He managed to open his eyes. The water had swallowed him, taken him down its gullet. A black whale-shape hung in the space beside him. He saw its stiff fin backlit by the rippling undulations of the scant glow behind the sea. He was no longer on the ship. It was there before him, inert, but intact. An obelisk in the embrace of the ocean.

Then he saw the taut black line of the rope still holding him to it. He pulled his other arm, heavy and sodden, and reached for the rope. With a few labored hauls, he brought his head above water. The storm’s relentless wind continued wrenching the ship forward and he was caught along the port side of the hull, gasping and weakened.

Through the sheets of water pouring off the hull, he managed to keep his eyes open long enough to see the sail, stretched and bulging painfully.

Hand over hand, he hauled himself up along the side of the ship, grasping for the gunwale and clinging to it desperately as the next wave tried to dislodge him. His first attempt to hoist himself back up to the railing failed and he was left panting with exhaustion when the next gushing torrent of water descended. He held fast, choking and trembling. Again he tried to bring himself back on deck, and again he failed. This time he held his breath and waited through the wash, and then flung one leg upward and caught it against a cleat, drawing his lower body up first and then squirming onto the deck.

His footing restored, he began to inventory what he must do. The sail must be trimmed. He needed the rudder adjusted to starboard, to better meet the oncoming thrust of the waves.

Then the mainsheet snapped.

The boon swung outward, and the sail went slack, snapped into a tight rope against the mast. The boon rebounded, springing backward toward him, snapping more lines as it crashed wildly before his eyes.

He was struck by a sudden flash of relief.

There was nothing left to struggle against. He struggled forward along the length of the cabin. The storm had crippled the ship. He could only lie ahull now and hope. He waited for the next wave to smash against her and once it was past, cut loose his lifeline, dashing madly for the hatch. He dove through it and then fumbled to shut it against the wind and icy nails of the rain. Within the womb of the ship, he exhaled deeply and tended the shredded flesh around his wrist. Once he had bound it in a wrap, he made for the cabins. The hull rocked wildly and he had to brace himself against the walls to make his way to his bunk. He stripped the sheets from his and collapsed on the wider bunk in the other cabin, wrapping himself in all the bedding like a cocoon.

The exhaustion closed around him, darkening the world as the hull rattled madly. Trying to ignore the clattering sound of the ship being brutalized, he told himself that when he escaped this he would sail past the marshy village, back to the island port, up the slope of the great hill leading to the manor, find his former client, slit his throat, and drag his wife away out to sea to ravish her with every passing day. He should have never left the sea at all. If he had dropped the family off from the catamaran, or left them to their fates, and kept sailing, he would never have become mired in the tempest. The ship would be whole. The midwife would never be his, after all. If he went back there, he would belong to her, and even in the cold despair, he knew he would never risk that, never be property.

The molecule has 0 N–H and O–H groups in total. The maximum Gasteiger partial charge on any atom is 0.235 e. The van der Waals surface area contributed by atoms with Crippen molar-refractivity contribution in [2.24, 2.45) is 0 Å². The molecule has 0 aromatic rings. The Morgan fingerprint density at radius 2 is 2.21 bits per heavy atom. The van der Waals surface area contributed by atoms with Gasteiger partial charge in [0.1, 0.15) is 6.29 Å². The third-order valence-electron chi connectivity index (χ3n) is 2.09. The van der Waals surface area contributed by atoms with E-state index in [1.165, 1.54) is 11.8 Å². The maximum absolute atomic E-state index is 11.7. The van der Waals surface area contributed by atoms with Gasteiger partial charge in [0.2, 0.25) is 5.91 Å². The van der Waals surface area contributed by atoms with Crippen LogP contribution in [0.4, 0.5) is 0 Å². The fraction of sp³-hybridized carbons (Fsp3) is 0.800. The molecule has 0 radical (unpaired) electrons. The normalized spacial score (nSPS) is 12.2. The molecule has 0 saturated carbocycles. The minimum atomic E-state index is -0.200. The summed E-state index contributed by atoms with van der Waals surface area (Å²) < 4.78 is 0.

And yet, as he closed his eyes and tried to remember what warmth was, it was her body beside him that he imagined.

Flotsam & Jetsam (Part IV, first entry)

This is the latest entry in my ongoing NaNoWriMo novel. To read the novel in order, view the NaNoWriMo category (link to the left) and scroll down. Or you can go to the first entry here.


The storm closed in on the ship as surges slapped against the hull and soaked the fabric of the sail.

When the weather had first shifted and he had seen dimly that the clouds would overtake him, the Boatman had cursed himself for the impulsive lurch into a dark night so unprepared. When the first fingers of dawn crept into the distant sky, he pulled open the compartment before the wheel and stared into the empty bin as the wind howled past him. A voice in his mind tried to urge him past the empty space, but for several moments he could not shake loose of the sight.

He shook his head and closed it. He had hoped that he could quickly find his bearings and plot a course back to the coast, huddle in a sheltered cove—maybe the one with the township, maybe another. Without the charts and gear, though, he had only the diffuse light of the sun to steer by.

He checked the cloud mass. Soon he would not even have the sun.

Buffeted by the gales, he reminded himself what idiocy it had been to set off. He had laid in no supplies, taken on no water—though that would hardly be a problem any time in the foreseeable future. Idiocy. And again he thought about the empty compartment. It could only have been the girl. Had there been wet footprints on the deck? Should he have seen some sign of her presence? He knew he was wasting energy on thoughts that did not help him, that only kept him focus on what was already done, what could not be undone.

He could see from the size of the waves that this would easily be the worst storm he had passed through.

And he had never passed through any serious storm alone. He reduced sail and worked the rudder. Billowing white crests rose up and swamped the deck. He felt his feet sliding out from underneath him as he clutched more tightly to the slick, wet wood of the wheel. The ship was being rocked so hard by the violence of the storm that he could barely budge the rudder. The bow dipped as the trough of one of the waves swallowed the ship. His eyes widened with panic; he wrapped his arms around the wheel and held on as a wall of water crashed over him, trying to rip him from the deck. The force spun the wheel and cracked his arm in the spokes.